Jamestown College resumes recycling program on campusThe Jamestown College recycling program is up and running again after it was closed down last fall when biohazardous materials were found in some of the recyclable material.
By: By Chris Olson, The Jamestown Sun, The Jamestown Sun
The Jamestown College recycling program is up and running again after it was closed down last fall when biohazardous materials were found in some of the recyclable material.
Now the students and staff who helped start the college program are working to better educate everyone on campus on what can and can’t be placed in the recycling bins.
In October some questionable materials were found in the recycling bags collected from bins in one of the college’s resident dorms, said Michelle Solensky, faculty adviser for the Environmentally Concerned Organization of Students, the student group that started the college’s recycling program.
“One week there were biohazardous materials found while the recyclables were being sorted,” she said.
All of the recycling bins were removed from college buildings until a solution was found. In December the bins were put back in most college buildings, except residential dorms. Students who want a recycling bin in a dorm room may check one out from the dorm director, but only after completing an education program on recycling, according to Solensky.
“Hall directors and resident advisors have been trained in what is recyclable,” Solensky said. She and other staff members made up a recycling education packet available for students and staff as well.
Lori Listopad, director of residence life and new student orientation at the college, said her staff is in the process of finishing up mandatory information sessions with all students living in the dorms this week. These sessions include information on how the updated recycling program works.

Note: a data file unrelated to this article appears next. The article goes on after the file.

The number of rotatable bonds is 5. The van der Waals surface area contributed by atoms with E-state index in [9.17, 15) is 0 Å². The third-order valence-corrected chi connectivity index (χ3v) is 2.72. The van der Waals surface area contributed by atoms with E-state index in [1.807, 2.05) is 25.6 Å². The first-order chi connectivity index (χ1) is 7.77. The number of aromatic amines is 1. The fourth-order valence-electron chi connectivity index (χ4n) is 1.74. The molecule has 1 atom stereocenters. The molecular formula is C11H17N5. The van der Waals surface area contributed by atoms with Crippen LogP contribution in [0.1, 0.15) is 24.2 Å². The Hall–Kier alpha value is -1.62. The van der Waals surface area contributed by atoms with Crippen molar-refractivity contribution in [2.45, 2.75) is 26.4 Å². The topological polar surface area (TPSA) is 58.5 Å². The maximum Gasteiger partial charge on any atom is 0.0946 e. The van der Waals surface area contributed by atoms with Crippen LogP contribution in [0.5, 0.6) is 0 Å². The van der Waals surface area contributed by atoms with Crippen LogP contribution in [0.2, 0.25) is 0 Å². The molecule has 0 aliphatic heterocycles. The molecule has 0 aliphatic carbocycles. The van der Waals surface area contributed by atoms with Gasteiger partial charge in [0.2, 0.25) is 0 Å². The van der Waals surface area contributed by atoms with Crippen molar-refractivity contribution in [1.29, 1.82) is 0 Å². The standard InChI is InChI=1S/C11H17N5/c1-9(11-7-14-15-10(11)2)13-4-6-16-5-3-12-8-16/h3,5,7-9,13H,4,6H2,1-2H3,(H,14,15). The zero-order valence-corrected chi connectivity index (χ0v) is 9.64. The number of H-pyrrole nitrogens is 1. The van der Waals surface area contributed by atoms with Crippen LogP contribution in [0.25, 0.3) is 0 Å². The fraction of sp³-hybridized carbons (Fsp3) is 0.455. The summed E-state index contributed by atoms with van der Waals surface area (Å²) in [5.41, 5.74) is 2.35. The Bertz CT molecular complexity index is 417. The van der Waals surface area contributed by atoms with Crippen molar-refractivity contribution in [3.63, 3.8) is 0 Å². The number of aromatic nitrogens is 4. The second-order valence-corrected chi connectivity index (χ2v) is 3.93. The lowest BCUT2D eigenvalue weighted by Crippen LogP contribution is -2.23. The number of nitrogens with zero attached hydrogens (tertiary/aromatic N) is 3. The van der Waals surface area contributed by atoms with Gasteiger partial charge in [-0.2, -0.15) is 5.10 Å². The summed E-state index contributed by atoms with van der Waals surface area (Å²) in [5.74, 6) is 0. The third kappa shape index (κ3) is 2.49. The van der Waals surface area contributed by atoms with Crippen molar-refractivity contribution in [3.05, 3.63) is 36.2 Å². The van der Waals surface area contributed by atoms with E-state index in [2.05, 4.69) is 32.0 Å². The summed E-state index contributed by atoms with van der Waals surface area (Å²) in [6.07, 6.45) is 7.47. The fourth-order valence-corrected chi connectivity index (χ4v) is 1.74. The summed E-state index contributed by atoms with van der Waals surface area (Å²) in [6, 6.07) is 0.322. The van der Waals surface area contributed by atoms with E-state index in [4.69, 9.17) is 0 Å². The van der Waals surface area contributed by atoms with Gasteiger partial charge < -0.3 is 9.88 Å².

“Once these mandatory sessions are completed, students living in the dorms will be able to check out a recycling bin,” she said.
Students must sign contracts with the college stating they will use the recycling bins as intended. At the end of the semester, the students must check the bins back in.
Listopad said students will empty their bins into a large recycling bin placed in each dorm on a weekly basis. The dorm staff then bags up the recyclable material, and puts the bags out in front of the dorm building where the college’s physical plant staff collects them each Wednesday and takes them to the Jamestown Recycling Center, owned by Renaissance Recycling.
Listopad said a physical plant employee goes over to the recycling center each Wednesday to monitor the sorting of the material.
The recycling bins now have either blue or green colored liners to differentiate them from garbage can liners. Solensky said before clear liners were used for garbage and recycling. The liners for recyclable material were labeled “recycling.”
Solensky said it is important the college continue to have the recycling program to show people in the area that something like this can work.
Kayla Byle, treasurer of ECOS, said any expansion of the program to include more materials like light bulbs and batteries would be a benefit to the college and Jamestown community. But, education is an important first step.
“As it stands currently we need to provide education on the importance of recycling what we can and how to do that appropriately,” she said.
Byle said she was very sorry for the people who had to deal with the mess.
“It is kind of hard to believe that anyone would blatantly place garbage, and especially the type of garbage found, into a recycling bin that required hand sorting, just to save a 50-yard walk that they would probably have to make eventually, anyway,” she said.
Materials found in October 2012 included vomit, an adult diaper, food, a substance that looked like feces and plastic pop bottles filled with liquid.
“We think this was the actions of a few irresponsible students,” Solensky said.
She said part of the problem was that the college had expanded its recycling program and placed recycling bins inside the dorms. This move made it easier for students to dump non-recyclable items in the bins rather than walk outside to the Dumpsters.
Solensky found out about the biohazardous material after the manager of the Jamestown Recycling Center called her. She stopped all activity with the program and the bins were removed from all the college buildings.
“I didn’t want to lose the relationship with the recycling center,” she said.
Sun reporter Chris Olson can be reached at 701-952-8454 or by email at email@example.com